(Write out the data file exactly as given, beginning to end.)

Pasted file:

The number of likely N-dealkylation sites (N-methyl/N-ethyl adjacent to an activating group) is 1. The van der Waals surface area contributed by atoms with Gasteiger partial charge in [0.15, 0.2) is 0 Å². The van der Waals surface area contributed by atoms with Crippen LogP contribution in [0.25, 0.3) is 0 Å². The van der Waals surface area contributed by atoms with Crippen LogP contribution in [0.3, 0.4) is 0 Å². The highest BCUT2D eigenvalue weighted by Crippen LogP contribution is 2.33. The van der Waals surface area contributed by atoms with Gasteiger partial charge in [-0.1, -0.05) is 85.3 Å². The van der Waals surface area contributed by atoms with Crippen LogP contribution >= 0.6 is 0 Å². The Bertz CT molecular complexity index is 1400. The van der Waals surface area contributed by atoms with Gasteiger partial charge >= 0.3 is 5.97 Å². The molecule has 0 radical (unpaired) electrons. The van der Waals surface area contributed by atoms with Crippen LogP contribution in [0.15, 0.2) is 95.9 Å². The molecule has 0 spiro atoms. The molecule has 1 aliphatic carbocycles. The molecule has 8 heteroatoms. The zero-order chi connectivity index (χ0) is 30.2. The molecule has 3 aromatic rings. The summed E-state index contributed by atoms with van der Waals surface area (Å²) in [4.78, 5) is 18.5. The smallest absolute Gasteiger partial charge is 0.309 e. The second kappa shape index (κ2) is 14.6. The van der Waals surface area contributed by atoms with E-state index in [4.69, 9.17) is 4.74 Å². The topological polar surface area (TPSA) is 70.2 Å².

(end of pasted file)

The number of likely N-dealkylation sites (N-methyl/N-ethyl adjacent to an activating group) is 1. The van der Waals surface area contributed by atoms with Gasteiger partial charge in [0.15, 0.2) is 0 Å². The van der Waals surface area contributed by atoms with Crippen LogP contribution in [0.25, 0.3) is 0 Å². The van der Waals surface area contributed by atoms with Crippen LogP contribution in [0.3, 0.4) is 0 Å². The highest BCUT2D eigenvalue weighted by Crippen LogP contribution is 2.33. The van der Waals surface area contributed by atoms with Gasteiger partial charge in [-0.1, -0.05) is 85.3 Å². The van der Waals surface area contributed by atoms with Crippen LogP contribution >= 0.6 is 0 Å². The Bertz CT molecular complexity index is 1400. The van der Waals surface area contributed by atoms with Gasteiger partial charge >= 0.3 is 5.97 Å². The molecule has 0 radical (unpaired) electrons. The van der Waals surface area contributed by atoms with Crippen LogP contribution in [0.15, 0.2) is 95.9 Å². The molecule has 0 spiro atoms. The molecule has 1 aliphatic carbocycles. The molecule has 8 heteroatoms. The zero-order chi connectivity index (χ0) is 30.2. The molecule has 3 aromatic rings. The summed E-state index contributed by atoms with van der Waals surface area (Å²) in [4.78, 5) is 18.5. The smallest absolute Gasteiger partial charge is 0.309 e. The second kappa shape index (κ2) is 14.6. The van der Waals surface area contributed by atoms with E-state index in [4.69, 9.17) is 4.74 Å². The topological polar surface area (TPSA) is 70.2 Å².